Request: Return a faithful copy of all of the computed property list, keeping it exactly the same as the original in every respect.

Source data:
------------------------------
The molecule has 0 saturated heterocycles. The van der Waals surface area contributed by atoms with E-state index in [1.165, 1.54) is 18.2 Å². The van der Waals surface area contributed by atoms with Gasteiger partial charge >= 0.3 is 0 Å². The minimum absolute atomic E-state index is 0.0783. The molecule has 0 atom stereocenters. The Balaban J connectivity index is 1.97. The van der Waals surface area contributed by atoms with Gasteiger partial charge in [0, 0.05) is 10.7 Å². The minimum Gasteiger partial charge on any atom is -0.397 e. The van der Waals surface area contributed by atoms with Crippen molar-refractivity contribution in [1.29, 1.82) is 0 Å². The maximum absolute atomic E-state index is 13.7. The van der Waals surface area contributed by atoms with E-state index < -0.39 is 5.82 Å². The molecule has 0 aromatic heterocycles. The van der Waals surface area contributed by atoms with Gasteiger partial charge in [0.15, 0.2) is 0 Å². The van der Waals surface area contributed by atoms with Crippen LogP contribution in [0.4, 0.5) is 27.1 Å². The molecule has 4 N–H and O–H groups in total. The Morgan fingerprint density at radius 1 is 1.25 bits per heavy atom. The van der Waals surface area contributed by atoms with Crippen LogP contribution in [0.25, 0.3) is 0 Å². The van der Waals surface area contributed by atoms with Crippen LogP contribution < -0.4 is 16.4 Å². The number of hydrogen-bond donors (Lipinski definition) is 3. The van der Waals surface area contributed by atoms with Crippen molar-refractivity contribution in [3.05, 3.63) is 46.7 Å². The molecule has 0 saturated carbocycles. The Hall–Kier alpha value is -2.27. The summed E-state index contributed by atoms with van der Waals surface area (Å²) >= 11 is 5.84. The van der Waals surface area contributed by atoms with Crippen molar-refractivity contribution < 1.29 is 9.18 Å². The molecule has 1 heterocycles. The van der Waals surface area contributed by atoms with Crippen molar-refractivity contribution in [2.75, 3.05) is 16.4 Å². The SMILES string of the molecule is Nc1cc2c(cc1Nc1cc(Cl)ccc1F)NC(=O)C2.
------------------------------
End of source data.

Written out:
The molecule has 0 saturated heterocycles. The van der Waals surface area contributed by atoms with E-state index in [1.165, 1.54) is 18.2 Å². The van der Waals surface area contributed by atoms with Gasteiger partial charge >= 0.3 is 0 Å². The minimum absolute atomic E-state index is 0.0783. The molecule has 0 atom stereocenters. The Balaban J connectivity index is 1.97. The van der Waals surface area contributed by atoms with Gasteiger partial charge in [0, 0.05) is 10.7 Å². The minimum Gasteiger partial charge on any atom is -0.397 e. The van der Waals surface area contributed by atoms with Crippen molar-refractivity contribution in [1.29, 1.82) is 0 Å². The maximum absolute atomic E-state index is 13.7. The van der Waals surface area contributed by atoms with E-state index < -0.39 is 5.82 Å². The molecule has 0 aromatic heterocycles. The van der Waals surface area contributed by atoms with Gasteiger partial charge in [0.15, 0.2) is 0 Å². The van der Waals surface area contributed by atoms with Crippen LogP contribution in [0.4, 0.5) is 27.1 Å². The molecule has 4 N–H and O–H groups in total. The Morgan fingerprint density at radius 1 is 1.25 bits per heavy atom. The van der Waals surface area contributed by atoms with Crippen LogP contribution in [0.25, 0.3) is 0 Å². The van der Waals surface area contributed by atoms with Crippen LogP contribution < -0.4 is 16.4 Å². The number of hydrogen-bond donors (Lipinski definition) is 3. The van der Waals surface area contributed by atoms with Crippen molar-refractivity contribution in [3.05, 3.63) is 46.7 Å². The molecule has 0 saturated carbocycles. The Hall–Kier alpha value is -2.27. The summed E-state index contributed by atoms with van der Waals surface area (Å²) >= 11 is 5.84. The van der Waals surface area contributed by atoms with Crippen molar-refractivity contribution < 1.29 is 9.18 Å². The molecule has 1 heterocycles. The van der Waals surface area contributed by atoms with Crippen molar-refractivity contribution in [2.75, 3.05) is 16.4 Å². The SMILES string of the molecule is Nc1cc2c(cc1Nc1cc(Cl)ccc1F)NC(=O)C2.